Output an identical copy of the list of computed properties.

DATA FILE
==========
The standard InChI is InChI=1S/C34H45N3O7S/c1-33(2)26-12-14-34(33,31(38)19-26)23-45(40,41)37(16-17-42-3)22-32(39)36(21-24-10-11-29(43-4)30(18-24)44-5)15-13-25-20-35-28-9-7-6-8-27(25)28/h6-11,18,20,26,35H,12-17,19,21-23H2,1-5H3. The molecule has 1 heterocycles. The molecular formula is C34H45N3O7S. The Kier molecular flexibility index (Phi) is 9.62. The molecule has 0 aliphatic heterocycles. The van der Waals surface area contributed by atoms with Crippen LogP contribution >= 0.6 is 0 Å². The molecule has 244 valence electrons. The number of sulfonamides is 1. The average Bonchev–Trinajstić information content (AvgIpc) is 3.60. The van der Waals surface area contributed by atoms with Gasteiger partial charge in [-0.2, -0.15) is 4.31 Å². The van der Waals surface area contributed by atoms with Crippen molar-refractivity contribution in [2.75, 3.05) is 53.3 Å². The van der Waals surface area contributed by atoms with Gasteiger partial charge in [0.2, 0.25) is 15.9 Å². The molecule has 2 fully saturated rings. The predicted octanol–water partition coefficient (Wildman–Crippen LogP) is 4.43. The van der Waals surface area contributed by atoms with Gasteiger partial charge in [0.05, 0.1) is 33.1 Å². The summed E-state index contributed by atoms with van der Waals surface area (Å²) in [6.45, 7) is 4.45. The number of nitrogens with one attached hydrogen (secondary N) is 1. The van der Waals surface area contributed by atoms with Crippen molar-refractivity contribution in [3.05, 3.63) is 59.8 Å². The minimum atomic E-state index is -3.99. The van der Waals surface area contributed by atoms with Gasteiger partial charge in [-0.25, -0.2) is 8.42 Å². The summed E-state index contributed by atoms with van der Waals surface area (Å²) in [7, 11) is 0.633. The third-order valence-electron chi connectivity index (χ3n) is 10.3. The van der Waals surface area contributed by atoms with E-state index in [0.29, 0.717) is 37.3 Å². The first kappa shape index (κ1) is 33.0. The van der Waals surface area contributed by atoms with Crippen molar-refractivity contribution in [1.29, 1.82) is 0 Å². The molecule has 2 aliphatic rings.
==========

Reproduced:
The standard InChI is InChI=1S/C34H45N3O7S/c1-33(2)26-12-14-34(33,31(38)19-26)23-45(40,41)37(16-17-42-3)22-32(39)36(21-24-10-11-29(43-4)30(18-24)44-5)15-13-25-20-35-28-9-7-6-8-27(25)28/h6-11,18,20,26,35H,12-17,19,21-23H2,1-5H3. The molecule has 1 heterocycles. The molecular formula is C34H45N3O7S. The Kier molecular flexibility index (Phi) is 9.62. The molecule has 0 aliphatic heterocycles. The van der Waals surface area contributed by atoms with Crippen LogP contribution >= 0.6 is 0 Å². The molecule has 244 valence electrons. The number of sulfonamides is 1. The average Bonchev–Trinajstić information content (AvgIpc) is 3.60. The van der Waals surface area contributed by atoms with Gasteiger partial charge in [-0.2, -0.15) is 4.31 Å². The van der Waals surface area contributed by atoms with Crippen molar-refractivity contribution in [2.75, 3.05) is 53.3 Å². The van der Waals surface area contributed by atoms with Gasteiger partial charge in [0.2, 0.25) is 15.9 Å². The molecule has 2 fully saturated rings. The predicted octanol–water partition coefficient (Wildman–Crippen LogP) is 4.43. The van der Waals surface area contributed by atoms with Gasteiger partial charge in [0.05, 0.1) is 33.1 Å². The summed E-state index contributed by atoms with van der Waals surface area (Å²) in [6.45, 7) is 4.45. The number of nitrogens with one attached hydrogen (secondary N) is 1. The van der Waals surface area contributed by atoms with Crippen molar-refractivity contribution in [3.05, 3.63) is 59.8 Å². The minimum atomic E-state index is -3.99. The van der Waals surface area contributed by atoms with Gasteiger partial charge in [-0.25, -0.2) is 8.42 Å². The summed E-state index contributed by atoms with van der Waals surface area (Å²) in [7, 11) is 0.633. The third-order valence-electron chi connectivity index (χ3n) is 10.3. The van der Waals surface area contributed by atoms with E-state index in [0.29, 0.717) is 37.3 Å². The first kappa shape index (κ1) is 33.0. The van der Waals surface area contributed by atoms with Crippen molar-refractivity contribution in [1.29, 1.82) is 0 Å². The molecule has 2 aliphatic rings.